"No measurable talent"

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kiezel52

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When someone says "He possesses no measurable talent"

Does it mean that he has no talent at all, he is talentless

or

Does it mean that he has more talents than you can count.
 
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larsboen

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Sounds like a put-down to me. It must mean that his talents are very limited ...
 

smitha nayak

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Hello...
As director of the Jerhattan Parapsychic Center, telepath Rhyssa Owen coordinated the job assignments for psychically gifted Talents. And though she had her hands full dealing with the unreasonable demand for kinetics to work on the space platform that would be humankind's stepping-stone to the stars, she was always ready to welcome new Talents to the Center. Feisty and streetwise, twelve-year-old Tirla used her extraordinary knack for languages to eke out a living in the Linear...
 

BobK

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I nearly deleted no. 3, which doesn't contribute to the discussion. By giving an example of a different meaning of 'Talent' it might be thought, if anything, to confuse. But on second thoughts I left it, as an example of that other usage. But people interested in the phrase 'no measurable talent' can safely ignore the last post.

kiezel52: it's hard to measure talent. The person described as having 'no measurable talent' might have some talent, but not enough to make an impression on whatever system is being used to measure it. As an example, think of something that is more easily measured - say, rainfall. Rainfall is typically measured in millimetres. If it rains quite hard for an hour, there might be 10mm of rainfall. But if there's a tiny sprinkle of drizzle for a few seconds there would be 'no measurable rainfall' - the container at the weather station would perhaps get slightly damp but that's all. So, as larsboen said :)hi: both of you), this could sound like a put-down (good word, by the way ;-)).

b
 

Nicholas Saephanh

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When someone says "He possesses no measurable talent"

Does it mean that he has no talent at all, he is talentless

or

Does it mean that he has more talents than you can count.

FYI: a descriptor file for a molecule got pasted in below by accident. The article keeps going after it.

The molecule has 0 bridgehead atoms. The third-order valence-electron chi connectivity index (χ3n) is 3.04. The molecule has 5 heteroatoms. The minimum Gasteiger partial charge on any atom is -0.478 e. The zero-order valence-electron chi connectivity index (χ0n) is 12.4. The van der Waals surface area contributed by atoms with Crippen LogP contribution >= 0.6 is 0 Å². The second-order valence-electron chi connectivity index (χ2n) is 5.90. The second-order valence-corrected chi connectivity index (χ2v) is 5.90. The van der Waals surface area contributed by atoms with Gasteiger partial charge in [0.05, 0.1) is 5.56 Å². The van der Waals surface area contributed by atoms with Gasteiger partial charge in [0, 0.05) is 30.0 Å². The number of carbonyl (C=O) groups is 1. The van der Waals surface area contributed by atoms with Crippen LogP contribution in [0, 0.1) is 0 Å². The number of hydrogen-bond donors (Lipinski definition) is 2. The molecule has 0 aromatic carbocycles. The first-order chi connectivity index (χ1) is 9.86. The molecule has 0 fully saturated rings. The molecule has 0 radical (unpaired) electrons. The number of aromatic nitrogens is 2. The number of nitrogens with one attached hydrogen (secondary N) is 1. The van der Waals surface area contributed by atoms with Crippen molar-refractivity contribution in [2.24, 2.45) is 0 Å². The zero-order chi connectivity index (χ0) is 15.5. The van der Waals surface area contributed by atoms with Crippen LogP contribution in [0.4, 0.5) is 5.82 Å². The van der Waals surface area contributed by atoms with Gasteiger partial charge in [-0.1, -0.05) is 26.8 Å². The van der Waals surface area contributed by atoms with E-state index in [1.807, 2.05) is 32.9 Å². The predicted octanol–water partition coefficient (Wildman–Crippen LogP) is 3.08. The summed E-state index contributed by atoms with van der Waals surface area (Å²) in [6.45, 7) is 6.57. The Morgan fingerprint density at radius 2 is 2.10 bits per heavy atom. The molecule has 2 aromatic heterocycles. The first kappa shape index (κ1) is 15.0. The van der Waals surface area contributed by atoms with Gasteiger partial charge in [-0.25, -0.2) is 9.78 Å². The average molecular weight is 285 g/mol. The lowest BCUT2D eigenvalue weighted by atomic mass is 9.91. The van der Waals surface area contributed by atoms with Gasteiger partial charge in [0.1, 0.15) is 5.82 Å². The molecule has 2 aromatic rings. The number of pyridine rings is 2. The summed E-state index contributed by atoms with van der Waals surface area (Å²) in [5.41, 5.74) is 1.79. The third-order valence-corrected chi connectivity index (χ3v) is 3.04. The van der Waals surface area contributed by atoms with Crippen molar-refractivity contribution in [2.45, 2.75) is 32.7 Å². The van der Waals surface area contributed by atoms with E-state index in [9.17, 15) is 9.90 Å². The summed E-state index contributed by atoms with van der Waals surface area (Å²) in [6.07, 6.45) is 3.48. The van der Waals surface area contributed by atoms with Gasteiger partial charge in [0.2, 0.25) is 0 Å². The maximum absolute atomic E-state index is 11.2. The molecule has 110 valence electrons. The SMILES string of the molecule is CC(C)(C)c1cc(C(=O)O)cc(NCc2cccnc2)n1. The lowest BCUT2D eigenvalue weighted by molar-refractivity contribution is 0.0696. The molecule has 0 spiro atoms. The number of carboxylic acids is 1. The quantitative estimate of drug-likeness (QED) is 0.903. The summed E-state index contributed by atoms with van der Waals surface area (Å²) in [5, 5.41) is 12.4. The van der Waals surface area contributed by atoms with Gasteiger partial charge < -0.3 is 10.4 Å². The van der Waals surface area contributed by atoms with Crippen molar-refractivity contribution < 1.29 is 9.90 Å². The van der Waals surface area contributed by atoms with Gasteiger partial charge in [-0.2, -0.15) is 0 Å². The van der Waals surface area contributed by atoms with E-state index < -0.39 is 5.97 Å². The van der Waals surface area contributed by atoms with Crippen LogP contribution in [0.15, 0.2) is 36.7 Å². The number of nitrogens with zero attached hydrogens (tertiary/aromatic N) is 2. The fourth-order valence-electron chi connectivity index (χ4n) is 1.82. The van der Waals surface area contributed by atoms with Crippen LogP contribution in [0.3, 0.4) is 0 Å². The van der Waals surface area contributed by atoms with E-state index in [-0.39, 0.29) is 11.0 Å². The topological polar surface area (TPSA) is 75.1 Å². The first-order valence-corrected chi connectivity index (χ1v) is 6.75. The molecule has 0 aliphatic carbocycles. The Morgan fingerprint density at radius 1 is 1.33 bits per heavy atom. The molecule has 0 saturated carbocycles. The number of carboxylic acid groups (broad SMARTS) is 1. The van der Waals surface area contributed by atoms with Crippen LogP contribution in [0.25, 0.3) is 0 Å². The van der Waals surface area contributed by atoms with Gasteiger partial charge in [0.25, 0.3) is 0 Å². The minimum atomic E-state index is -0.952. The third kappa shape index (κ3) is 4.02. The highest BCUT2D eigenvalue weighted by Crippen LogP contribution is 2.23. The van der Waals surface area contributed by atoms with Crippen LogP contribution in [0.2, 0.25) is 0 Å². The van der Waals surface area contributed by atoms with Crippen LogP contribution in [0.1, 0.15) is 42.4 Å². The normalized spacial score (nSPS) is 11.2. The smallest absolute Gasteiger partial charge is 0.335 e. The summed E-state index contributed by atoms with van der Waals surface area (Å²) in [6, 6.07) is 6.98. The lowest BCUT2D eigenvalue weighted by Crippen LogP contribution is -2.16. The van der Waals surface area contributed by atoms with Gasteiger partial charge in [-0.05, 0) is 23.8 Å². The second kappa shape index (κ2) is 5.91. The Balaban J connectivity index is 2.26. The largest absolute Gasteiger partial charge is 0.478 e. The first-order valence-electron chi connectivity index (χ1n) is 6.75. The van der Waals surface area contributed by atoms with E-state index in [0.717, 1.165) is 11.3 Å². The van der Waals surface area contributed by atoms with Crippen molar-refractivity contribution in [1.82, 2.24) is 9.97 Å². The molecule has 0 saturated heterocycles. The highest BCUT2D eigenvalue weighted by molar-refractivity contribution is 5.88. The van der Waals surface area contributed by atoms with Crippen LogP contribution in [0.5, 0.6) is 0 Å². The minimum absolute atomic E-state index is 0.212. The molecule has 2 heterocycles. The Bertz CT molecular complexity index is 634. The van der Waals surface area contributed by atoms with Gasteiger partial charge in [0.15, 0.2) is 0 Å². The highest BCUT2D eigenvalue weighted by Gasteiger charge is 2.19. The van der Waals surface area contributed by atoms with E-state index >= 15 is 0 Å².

In this case, I think it's perspective. A "glass half full" kind of moment. Both could very well be true.
 

Tdol

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In this case, I think it's perspective. A "glass half full" kind of moment. Both could very well be true.

I don't see how the positive interpretation works. It's no talent or so little that it cannot be measured for me.
 

BobK

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:up: I see what Nicholas means, but in the positive case the normal thing to say would be something like 'his/her talent is limitless/knows no bounds/is off the scale/is immeasurable...'

b
 

Tdol

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It would work with immeasurable, but not with no measurable IMO.
 

Raymott

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I agree. Its similar to 'valueless' (negative) and 'invaluable' (positive).
To me, "no measurable talent" means "no talent". I could be swayed if anyone came up with a legitimate native use of "no measureable talent" meaning "a lot of measurable talent". But even then, I'd agree that it's used that way, not that it makes any sense.
 

Nicholas Saephanh

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Of course! You guys are correct. I guess I should have pondered a bit more on the matter. Another reason I chose to participate in this forum was to help train my mind to think about things in a more in depth manner. I have a problem with writing and speaking impulsively. Discipline, knowledge, and clarity are what I seek on my journey!
 
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